Bishop Zen will fight to save Catholic schools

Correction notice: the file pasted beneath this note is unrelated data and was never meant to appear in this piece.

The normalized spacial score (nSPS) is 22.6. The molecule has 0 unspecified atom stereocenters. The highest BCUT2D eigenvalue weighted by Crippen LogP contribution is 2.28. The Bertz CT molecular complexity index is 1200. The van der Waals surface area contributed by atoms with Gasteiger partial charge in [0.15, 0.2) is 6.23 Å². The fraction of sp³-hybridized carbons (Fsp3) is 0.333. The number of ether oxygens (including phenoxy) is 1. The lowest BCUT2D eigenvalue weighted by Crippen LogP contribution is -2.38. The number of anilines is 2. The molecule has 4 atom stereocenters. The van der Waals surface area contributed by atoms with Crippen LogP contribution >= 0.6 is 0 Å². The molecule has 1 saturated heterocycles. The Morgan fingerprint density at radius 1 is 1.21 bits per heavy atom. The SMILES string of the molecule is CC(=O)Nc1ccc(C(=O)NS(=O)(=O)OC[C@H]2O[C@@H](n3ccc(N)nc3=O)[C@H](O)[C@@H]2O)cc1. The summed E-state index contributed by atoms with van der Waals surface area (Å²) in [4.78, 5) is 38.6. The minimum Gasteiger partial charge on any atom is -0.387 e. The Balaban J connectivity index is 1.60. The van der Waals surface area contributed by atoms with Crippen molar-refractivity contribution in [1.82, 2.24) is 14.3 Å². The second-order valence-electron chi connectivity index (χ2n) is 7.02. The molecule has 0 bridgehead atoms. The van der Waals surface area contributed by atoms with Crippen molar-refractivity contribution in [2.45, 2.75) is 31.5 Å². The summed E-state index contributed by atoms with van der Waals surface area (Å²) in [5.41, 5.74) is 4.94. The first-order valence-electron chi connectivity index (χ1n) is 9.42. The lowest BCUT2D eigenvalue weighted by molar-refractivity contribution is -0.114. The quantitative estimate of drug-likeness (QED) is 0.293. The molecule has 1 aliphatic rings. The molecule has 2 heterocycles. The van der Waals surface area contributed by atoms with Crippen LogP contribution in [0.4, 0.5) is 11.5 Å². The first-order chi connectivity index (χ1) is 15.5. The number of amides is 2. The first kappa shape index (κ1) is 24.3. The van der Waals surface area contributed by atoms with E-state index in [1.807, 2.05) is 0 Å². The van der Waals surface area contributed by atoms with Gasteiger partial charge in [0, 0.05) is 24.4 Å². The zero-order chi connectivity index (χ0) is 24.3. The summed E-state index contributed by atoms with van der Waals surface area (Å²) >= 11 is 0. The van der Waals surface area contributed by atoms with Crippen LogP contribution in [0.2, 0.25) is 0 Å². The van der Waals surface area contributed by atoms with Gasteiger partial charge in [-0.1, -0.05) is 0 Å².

The Bishop of Hong Kong, Mgr Joseph Zen Ze-kiun, has expressed concerns that the Chinese government is planning to take over Catholic schools in the territory the Missionary News Service report. In July, the 71 year old bishop led massive protests against the controversial anti-subversion bill, Article 23 which threatened to criminalise Christians and others including Falun Gong practitioners. The government postponed the legislation indefinitely. Now a fresh storm appears to be building up between the Chinese authorities and the Catholic Church. Bishop Zen said he fears the government is 'plotting ' against the church-run schools and has pledged to defend them. Speaking at the Congress' of PIME (Pontifical Institute of Foreign Missions) in Milan yesterday, he said: "We have been working in the field of education for a long time in Hong Kong. Many schools were built in the 1950s and 1960s, following the expulsion of numerous missionaries from mainland China. Initially our schools were private, but at a certain point we realised that they were unable to compete with public institutions and risked becoming the exclusive prerogative of the rich. This was not what we wanted. So the British administration created the so-called 'subsidised' schools. In practice, we Catholics work for the government, which pays the teachers." But he explained, all 300 Catholic schools, which serve 25% of the student population were still run totally by the Church. A new consultative document drawn up by the government, "full of sophisms, manoeuvres and lacunae" in effect proposes a takeover. Bishop Zen said: "Many people are opposed to me raising my voice, but I think we have to speak out." Source: MISNA

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